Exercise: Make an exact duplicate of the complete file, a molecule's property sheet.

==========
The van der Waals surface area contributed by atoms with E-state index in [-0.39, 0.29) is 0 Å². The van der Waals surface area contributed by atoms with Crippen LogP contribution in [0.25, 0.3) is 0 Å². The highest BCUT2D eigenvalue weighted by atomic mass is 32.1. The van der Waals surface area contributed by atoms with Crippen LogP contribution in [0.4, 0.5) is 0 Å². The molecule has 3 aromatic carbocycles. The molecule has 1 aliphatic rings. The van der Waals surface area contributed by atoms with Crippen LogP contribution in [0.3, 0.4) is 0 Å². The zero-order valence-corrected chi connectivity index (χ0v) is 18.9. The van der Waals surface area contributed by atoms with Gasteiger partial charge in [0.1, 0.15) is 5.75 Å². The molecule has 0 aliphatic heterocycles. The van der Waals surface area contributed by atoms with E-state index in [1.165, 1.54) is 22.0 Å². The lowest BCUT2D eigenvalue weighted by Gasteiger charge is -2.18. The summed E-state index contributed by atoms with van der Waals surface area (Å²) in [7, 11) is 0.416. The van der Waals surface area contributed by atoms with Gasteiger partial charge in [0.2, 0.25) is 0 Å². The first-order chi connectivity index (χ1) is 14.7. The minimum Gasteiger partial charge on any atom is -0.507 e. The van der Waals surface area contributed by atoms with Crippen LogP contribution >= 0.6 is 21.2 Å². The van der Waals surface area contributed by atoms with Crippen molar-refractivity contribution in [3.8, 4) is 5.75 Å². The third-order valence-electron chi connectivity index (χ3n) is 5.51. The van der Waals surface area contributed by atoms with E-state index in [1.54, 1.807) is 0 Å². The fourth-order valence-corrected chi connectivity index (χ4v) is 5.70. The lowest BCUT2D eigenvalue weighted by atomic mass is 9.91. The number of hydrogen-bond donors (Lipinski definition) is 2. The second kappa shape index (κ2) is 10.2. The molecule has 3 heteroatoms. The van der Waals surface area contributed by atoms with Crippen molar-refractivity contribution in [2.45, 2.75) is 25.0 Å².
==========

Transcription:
The van der Waals surface area contributed by atoms with E-state index in [-0.39, 0.29) is 0 Å². The van der Waals surface area contributed by atoms with Crippen LogP contribution in [0.25, 0.3) is 0 Å². The highest BCUT2D eigenvalue weighted by atomic mass is 32.1. The van der Waals surface area contributed by atoms with Crippen LogP contribution in [0.4, 0.5) is 0 Å². The molecule has 3 aromatic carbocycles. The molecule has 1 aliphatic rings. The van der Waals surface area contributed by atoms with Crippen LogP contribution in [0.3, 0.4) is 0 Å². The zero-order valence-corrected chi connectivity index (χ0v) is 18.9. The van der Waals surface area contributed by atoms with Gasteiger partial charge in [0.1, 0.15) is 5.75 Å². The molecule has 0 aliphatic heterocycles. The van der Waals surface area contributed by atoms with E-state index in [1.165, 1.54) is 22.0 Å². The lowest BCUT2D eigenvalue weighted by Gasteiger charge is -2.18. The summed E-state index contributed by atoms with van der Waals surface area (Å²) in [7, 11) is 0.416. The van der Waals surface area contributed by atoms with Gasteiger partial charge in [0.2, 0.25) is 0 Å². The first-order chi connectivity index (χ1) is 14.7. The minimum Gasteiger partial charge on any atom is -0.507 e. The van der Waals surface area contributed by atoms with Crippen LogP contribution >= 0.6 is 21.2 Å². The van der Waals surface area contributed by atoms with Crippen molar-refractivity contribution in [3.8, 4) is 5.75 Å². The third-order valence-electron chi connectivity index (χ3n) is 5.51. The van der Waals surface area contributed by atoms with E-state index in [1.54, 1.807) is 0 Å². The fourth-order valence-corrected chi connectivity index (χ4v) is 5.70. The lowest BCUT2D eigenvalue weighted by atomic mass is 9.91. The number of hydrogen-bond donors (Lipinski definition) is 2. The second kappa shape index (κ2) is 10.2. The molecule has 3 heteroatoms. The van der Waals surface area contributed by atoms with Crippen molar-refractivity contribution in [2.45, 2.75) is 25.0 Å².